"We've lost everything, but we're lucky nobody died"



  • The Spanish and British communities in Mollina help the more than 70 people evacuated from the Lazy Days Pueblo Fiesta static caravan site where 40 homes were totally destroyed on Sunday

A woman waits impatiently for two workmen to open her safe, or what's left of it, a charred box. When they manage to open it, it's impossible to distinguish the majority of items inside, now reduced to ash.

She starts to cry while they put her belongings on the ground, with the hope of being able to salvage something from the catastrophe.

She is just one of the around 70 people evacuated on Monday night from the Lazy Days Pueblo Fiesta mobile home park in Mollina, where a devastating fire left more than 40 homes burned to a cinder.

After being forced out by the flames, those who had no family or friends to take them in spent the night in the Euro-Latin American Youth Centre, Ceulaj, also in Mollina, where they received numerous donations of food, clothes and other essentials from the local people.

"There are no words to describe what they've done for us," said Jim and Diane Wilson, who only bought one of the static vans on the site a couple of weeks ago.

"We arrived three days ago. Our house is okay, but, there's no water or electricity, so we can't go into our place," they explain.

Despite the devastation, they feel very "lucky". The important thing is that nobody died, they say, but point out that there some very elderly people affected.

"There's one man who is 92 years old, and he has nothing left, everything's just flat," says Diane.

The couple have been provided with the medication they need for themselves and their dog. "The Spanish people and the English community have been fantastic," says Jim.

The Lazy Days site, known locally as the "English campsite", is made up of prefabricated homes, the majority of them occupied by British nationals.

"A lot of us speak English and we are helping the people who can't communicate well [in Spanish]," says a worker at Ceulaj, who was joined by volunteers to organise a huge table of donations of all sorts of items from local people.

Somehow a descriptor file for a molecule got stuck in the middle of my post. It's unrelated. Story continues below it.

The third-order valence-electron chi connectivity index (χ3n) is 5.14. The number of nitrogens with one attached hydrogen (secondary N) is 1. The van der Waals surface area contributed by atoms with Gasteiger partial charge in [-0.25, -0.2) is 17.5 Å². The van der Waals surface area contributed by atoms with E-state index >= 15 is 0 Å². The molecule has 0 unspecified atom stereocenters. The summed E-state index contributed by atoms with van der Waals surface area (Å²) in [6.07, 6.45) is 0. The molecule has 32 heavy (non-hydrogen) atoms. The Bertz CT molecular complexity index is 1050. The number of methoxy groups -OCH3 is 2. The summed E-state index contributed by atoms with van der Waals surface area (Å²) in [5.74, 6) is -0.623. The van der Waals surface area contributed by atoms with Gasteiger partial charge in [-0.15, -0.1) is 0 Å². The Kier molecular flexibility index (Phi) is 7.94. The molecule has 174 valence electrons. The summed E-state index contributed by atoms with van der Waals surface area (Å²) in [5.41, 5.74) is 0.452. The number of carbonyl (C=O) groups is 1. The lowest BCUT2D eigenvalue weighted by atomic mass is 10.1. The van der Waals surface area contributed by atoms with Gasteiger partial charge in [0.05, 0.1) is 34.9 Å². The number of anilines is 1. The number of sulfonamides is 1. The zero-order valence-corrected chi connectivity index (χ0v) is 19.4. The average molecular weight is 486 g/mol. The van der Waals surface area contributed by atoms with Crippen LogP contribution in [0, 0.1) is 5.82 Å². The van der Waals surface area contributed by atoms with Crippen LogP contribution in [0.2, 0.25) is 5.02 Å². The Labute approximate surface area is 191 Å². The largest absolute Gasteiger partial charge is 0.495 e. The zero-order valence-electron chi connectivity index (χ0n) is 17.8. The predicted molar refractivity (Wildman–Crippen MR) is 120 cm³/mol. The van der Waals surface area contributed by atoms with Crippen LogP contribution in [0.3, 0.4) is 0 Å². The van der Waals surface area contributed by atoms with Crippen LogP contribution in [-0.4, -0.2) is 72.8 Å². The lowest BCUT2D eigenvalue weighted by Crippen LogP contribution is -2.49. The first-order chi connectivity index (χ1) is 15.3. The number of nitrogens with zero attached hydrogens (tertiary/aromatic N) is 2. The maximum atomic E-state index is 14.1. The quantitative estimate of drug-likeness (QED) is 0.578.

"We've brought personal hygiene items, such as sponges and shower gel," said one local woman.

In fact the list of products and objects made available to the evacuated residents, was so great that the town hall had to ask people to stop sending clothes.

"The response has been incredible, and now there are so many clothes, they don't need any more," said a local councillor, who added that a minibus had also been put at the disposal of the residents so they could go to the town.

After selecting what they need from the table the affected residents sit in a patio at Ceulaj to get some fresh air, many still in shock after Sunday's traumatic experience.

"It's terrible, we're devastated. There's nothing left," they explain.

The caravan site, just a few minutes away from the centre, was still giving off a strong smell of ash on Monday.

There Civil Protection volunteers inspect the area where the houses once stood with the owners, who have gone back to take photographs in order to claim for the damages and with the hope of being able to recover something among their belongings.

"We've lost everything," says Peter Thacker, who, with his wife, is taking photographs of the damage caused to his car and home, now totally burned.

"We've been living here for a year. We've lost all the important things," he explains as he searches for his glasses among the debris, along with a Civil Protection volunteer.

When he finds them, he opens the case to inspect them. There's nothing to recover; he throws them back into the charred rubble.